Here’s why crazy fast 5G wireless could soon become reality

Cellular tower at sunset
Photograph by Chris Gould — Getty Images

There’s no doubt that the wireless industry will eventually move to 5G—a next-generation, high-speed network. Debate rages, however, over how quickly that may happen.

In an interview with CNET last week, Verizon Wireless (VZ) said that it plans to start field trials on 5G technology within the next 12 months, with the goal of making it widely available by 2017. AT&T (T) quickly responded to Verizon’s announcement by claiming that it was too early for any company to make 5G “promises” since the industry has yet to agree on an international standard and the technology is still in its infancy.

Alberto Canal, Verizon’s vice president of communications, disagrees and believes the telecommunications company can, and soon will, launch 5G technology. In an interview with Fortune, Canal reaffirmed the company’s plans to launch 5G trials next year, and believes Verizon—working with industry partners like Cisco (CSCO) and Samsung—will “beat the 2020 date” that most industry experts have set for an industry-wide 5G roll out.

Regardless of timing, carriers and industry experts agree 5G is the future of wireless technology. According to Canal, the technology is up to 50 times faster than today’s 4G LTE, network, which blankets over 97% of the U.S. It also allows for increased capacity to accommodate growing wireless demand.

The demand for wireless networks is nothing short of astounding. In North America, alone, communications firm Ericsson says mobile data users consumed 562 petabytes of data per month in 2014, far exceeding any other country in the world. In comparison, Western Europe used over 341 petabytes of mobile data each month during the same time period.

Tom Sawanobori, CTO at industry organization CTIA, believes mobile data traffic in North America will grow by 600% by 2019. A core component of that growth will be the Internet of Things—a term used to define smart devices that connect to the Internet—such as Google’s Nest Learning thermostat, which programs temperature changes based on a user’s habits.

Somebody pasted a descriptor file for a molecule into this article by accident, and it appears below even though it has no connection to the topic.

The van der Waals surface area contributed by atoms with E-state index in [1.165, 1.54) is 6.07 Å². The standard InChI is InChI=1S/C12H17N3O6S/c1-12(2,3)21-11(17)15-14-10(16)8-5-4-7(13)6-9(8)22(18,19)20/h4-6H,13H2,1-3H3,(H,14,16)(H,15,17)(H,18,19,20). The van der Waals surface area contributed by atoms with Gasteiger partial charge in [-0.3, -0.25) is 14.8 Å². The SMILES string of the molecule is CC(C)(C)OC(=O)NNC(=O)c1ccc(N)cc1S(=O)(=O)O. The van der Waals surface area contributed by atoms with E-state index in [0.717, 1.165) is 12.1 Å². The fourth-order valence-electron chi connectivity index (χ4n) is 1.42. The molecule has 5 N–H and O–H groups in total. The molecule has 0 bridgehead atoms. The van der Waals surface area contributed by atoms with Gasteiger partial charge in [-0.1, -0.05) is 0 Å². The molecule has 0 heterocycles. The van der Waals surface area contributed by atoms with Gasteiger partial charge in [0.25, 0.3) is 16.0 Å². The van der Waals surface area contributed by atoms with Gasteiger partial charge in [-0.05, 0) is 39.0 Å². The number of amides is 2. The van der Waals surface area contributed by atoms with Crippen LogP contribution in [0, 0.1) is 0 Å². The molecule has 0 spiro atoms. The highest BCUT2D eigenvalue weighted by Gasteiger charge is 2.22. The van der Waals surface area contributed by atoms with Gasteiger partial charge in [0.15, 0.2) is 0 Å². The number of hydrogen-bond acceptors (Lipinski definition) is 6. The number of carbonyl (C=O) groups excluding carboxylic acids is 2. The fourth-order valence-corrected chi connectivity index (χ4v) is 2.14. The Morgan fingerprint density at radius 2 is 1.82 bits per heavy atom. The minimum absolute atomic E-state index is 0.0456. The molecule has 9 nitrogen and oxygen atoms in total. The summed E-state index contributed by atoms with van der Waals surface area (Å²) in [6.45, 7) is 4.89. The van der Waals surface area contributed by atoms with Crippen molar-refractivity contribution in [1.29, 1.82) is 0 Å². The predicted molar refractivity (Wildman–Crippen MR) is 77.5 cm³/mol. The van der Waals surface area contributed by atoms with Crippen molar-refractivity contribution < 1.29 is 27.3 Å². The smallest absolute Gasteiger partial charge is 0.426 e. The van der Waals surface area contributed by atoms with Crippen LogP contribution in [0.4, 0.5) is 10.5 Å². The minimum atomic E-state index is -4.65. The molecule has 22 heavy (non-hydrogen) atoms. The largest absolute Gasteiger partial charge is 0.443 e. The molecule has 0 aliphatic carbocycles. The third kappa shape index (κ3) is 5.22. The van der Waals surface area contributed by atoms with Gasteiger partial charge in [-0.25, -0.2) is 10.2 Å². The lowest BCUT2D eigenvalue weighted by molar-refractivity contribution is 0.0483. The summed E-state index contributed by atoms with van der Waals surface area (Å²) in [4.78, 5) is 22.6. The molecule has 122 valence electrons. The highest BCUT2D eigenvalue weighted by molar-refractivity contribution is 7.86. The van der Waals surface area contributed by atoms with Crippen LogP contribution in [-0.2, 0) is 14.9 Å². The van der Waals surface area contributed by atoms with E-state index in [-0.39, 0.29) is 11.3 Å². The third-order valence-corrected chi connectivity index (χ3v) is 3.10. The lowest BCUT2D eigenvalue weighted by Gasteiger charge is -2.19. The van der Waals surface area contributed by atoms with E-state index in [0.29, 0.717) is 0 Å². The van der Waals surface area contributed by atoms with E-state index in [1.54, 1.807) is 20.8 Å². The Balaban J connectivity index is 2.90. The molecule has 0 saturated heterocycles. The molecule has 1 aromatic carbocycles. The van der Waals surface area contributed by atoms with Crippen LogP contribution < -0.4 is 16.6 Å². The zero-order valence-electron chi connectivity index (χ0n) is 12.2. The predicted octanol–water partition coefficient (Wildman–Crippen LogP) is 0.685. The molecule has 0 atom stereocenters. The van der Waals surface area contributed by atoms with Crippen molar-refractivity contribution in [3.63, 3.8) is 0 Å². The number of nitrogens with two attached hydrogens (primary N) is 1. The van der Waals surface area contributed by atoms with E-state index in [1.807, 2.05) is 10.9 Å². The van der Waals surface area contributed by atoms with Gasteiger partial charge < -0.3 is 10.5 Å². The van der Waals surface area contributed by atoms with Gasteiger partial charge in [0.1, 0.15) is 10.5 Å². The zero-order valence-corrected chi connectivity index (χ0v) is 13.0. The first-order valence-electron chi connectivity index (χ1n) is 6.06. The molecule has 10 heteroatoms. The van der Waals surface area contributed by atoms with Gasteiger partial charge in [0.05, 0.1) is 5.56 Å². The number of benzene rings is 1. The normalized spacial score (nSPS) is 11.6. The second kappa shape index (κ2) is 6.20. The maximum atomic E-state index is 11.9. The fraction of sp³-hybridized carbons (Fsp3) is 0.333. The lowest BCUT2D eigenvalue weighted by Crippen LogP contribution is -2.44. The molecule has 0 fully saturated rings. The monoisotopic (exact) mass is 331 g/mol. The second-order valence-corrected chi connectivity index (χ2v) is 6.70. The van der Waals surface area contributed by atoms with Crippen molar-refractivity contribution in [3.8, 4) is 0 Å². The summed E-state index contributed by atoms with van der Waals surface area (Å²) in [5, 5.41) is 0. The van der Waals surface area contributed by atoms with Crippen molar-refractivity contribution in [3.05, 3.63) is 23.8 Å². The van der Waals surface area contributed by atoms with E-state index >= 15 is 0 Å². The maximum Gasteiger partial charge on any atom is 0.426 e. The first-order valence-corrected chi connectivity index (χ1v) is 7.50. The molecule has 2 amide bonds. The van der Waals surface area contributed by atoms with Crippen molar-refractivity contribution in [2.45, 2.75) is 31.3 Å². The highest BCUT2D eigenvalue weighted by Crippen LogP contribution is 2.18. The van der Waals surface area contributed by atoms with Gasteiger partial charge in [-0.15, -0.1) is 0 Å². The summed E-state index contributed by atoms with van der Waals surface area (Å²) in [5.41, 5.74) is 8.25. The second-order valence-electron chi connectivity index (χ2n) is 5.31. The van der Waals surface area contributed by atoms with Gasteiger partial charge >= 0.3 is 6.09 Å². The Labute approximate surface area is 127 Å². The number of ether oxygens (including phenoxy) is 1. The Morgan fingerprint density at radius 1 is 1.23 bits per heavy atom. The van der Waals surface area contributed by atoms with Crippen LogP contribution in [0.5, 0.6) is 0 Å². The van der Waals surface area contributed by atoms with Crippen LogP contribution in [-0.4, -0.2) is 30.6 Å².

While 5G may have its benefits some experts suggest talk about the new wireless technology is premature. Before 5G reaches the market, the wireless industry must collectively agree on an international standard, how it will operate, and what services to provide.

5G will require several “iterations” before a standard is endorsed, says Sawanobori. Although the new wireless technology is certainly an industry concern, the hoopla surrounding it right now isn’t necessarily warranted, he explains. “For the foreseeable future, 4G LTE is sufficient. But we always want to anticipate what the future capabilities will be,” he says. “So there’s a process in the U.S. and globally that will define the next generation. Meantime, 4G LTE is a great platform.”

Other industry experts, however, scoff at Verizon’s idea all together. Philip Solis, research director at ABI Research, believes Verizon’s 5G trial announcement is simply “fluffy marketing” and an attempt at “associating their brand with cutting-edge technology.” Verizon’s 5G hopes, he says, “is not realistic.”

Canal brushed off such charges, saying that the market is overestimating the amount of time it will take to deploy 5G. Verizon has established a 5G Technology Forum aimed at getting “some great minds into the 5G sandboxes…so they can get to work on the future.” Those sandboxes, Canal believes, could be a key component that boosts 5G’s rollout.

Still, it’s hard to ignore the challenges Verizon’s 5G plan faces. The U.S. wireless industry is fully entrenched in 4G LTE, and many companies are currently working on network improvements to LTE Advanced (the next iteration of the technology that promises faster speeds) rather than 5G.

Meanwhile, even if 5G was readily available consumers would require specially made devices built to accommodate 5G networks, and it’s unclear how long that could take. All of that neglects the simple reality that the industry—both in the U.S. and worldwide—needs to form a standard, which according to Sawanobori, could take at least two years to complete. From there, companies would build networks, although building networks is not the same as making them ubiquitous: it’s taken nearly six years to cover over 300 million Americans and in some parts of the world 3G, the technology LTE replaced, still isn’t available.

So, while there’s no consensus on exactly when we can expect to see 5G, at least one industry expert believes it won’t make a major impact on consumer lives until much later than some believe.

“5G will be deployed in full force—more coverage, more supporting devices, maximized implementation of technology—closer to 2030 than 2020 and the world will be very different by then,” Solis says.

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